This didn’t go according to any decent plan. The module states that it’s entirely possible (actually, probable) that the kobolds will see the players and assume they’re mercenaries on their side, hence ignoring them. The players can totally bluff the kobolds that this is true, allowing them to close the distance and gain Surprise for their attack. What happened, however, was that the players got trigger-happy and wanted to immediately open fire on the kobold party without taking the opportunity to realize the situation as an opportunity to position themselves for a significantly quicker take-down. I made matters worse by having the kobolds attempt to interact with the players by telling them to get lost. The kobolds were covetous of their potential victory, and didn’t want these mercenaries to interfere. The players shot back with a story about how this woman killed one of their comrades, which gave them the right to the kill. And the kobolds bought that…for some reason.

The problem is that this went off totally without verification, and without ramification. No dice were rolled to see if the kobolds believed the players; it made total sense — in some off-the-cuff kobold sociology terms — that there’s some kind of hierarchy in who gets to engage, based on grudges or something. I don’t know if that’s in-line with kobold societal lore, but I guess it is now. In hindsight, the kobolds should have just waved to the players, and then encircled the woman and her family, blatantly ignoring the players in a show of “we think you’re on our side”, allowing players to gain Surprise when they attack.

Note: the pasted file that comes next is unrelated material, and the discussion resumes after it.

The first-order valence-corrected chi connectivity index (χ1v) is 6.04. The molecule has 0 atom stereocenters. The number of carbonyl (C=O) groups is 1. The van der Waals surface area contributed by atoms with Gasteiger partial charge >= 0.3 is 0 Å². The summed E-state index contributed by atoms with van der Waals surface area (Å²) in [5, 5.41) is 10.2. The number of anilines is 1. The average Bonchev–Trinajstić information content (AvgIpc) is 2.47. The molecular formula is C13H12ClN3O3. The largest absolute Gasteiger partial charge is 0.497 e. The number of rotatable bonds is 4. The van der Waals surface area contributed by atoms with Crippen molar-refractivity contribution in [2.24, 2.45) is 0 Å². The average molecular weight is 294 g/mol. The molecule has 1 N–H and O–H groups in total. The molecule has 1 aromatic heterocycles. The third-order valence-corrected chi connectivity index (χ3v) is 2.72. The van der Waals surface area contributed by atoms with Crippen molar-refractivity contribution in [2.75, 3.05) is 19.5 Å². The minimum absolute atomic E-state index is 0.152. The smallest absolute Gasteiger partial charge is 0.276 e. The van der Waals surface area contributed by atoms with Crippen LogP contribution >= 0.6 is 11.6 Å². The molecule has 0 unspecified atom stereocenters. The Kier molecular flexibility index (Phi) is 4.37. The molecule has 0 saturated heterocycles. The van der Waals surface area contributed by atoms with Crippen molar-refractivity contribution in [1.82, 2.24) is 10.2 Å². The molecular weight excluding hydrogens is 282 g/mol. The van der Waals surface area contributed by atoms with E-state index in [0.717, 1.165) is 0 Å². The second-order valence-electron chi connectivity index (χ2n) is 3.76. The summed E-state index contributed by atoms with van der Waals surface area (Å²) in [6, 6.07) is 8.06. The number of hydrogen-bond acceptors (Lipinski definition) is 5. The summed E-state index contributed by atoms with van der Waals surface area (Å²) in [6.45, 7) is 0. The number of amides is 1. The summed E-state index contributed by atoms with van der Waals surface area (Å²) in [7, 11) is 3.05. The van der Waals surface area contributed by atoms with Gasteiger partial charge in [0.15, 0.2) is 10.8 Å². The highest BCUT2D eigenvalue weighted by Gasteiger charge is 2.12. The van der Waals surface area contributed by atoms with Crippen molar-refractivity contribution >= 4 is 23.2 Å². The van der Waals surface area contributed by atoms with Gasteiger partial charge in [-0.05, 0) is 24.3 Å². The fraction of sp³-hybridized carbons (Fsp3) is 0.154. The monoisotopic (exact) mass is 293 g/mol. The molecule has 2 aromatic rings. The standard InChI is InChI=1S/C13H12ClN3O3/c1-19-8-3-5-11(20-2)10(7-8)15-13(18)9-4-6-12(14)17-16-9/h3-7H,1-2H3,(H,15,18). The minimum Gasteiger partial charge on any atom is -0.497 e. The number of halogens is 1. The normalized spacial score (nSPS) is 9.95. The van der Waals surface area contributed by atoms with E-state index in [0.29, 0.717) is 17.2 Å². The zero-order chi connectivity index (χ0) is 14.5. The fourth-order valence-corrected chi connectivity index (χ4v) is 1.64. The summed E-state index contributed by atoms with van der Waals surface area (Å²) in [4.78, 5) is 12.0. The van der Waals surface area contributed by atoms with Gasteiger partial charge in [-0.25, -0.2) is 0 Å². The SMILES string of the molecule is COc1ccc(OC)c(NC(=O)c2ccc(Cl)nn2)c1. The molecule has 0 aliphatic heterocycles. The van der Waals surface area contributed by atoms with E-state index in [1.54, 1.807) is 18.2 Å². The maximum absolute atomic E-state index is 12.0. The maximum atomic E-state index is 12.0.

The result is that the woman and her family now thought the players were actually in league with the kobolds. Since the players didn’t make any actual threatening moves, the family bolted across the field towards the keep. The players followed at a respectable distance, but the “hook” that should have logically allowed them all to travel into the keep under the protection of a known villager turned into an awkward situation where the family ran inside, and the players crept closer, waiting to see if they’d get attacked by the archers on the walls. Because they needed to get into the keep, the archers (silently) made the assessment that this party didn’t look anything like any of the other marauders, so “what could possibly go wrong” by letting them into the keep. Ugh.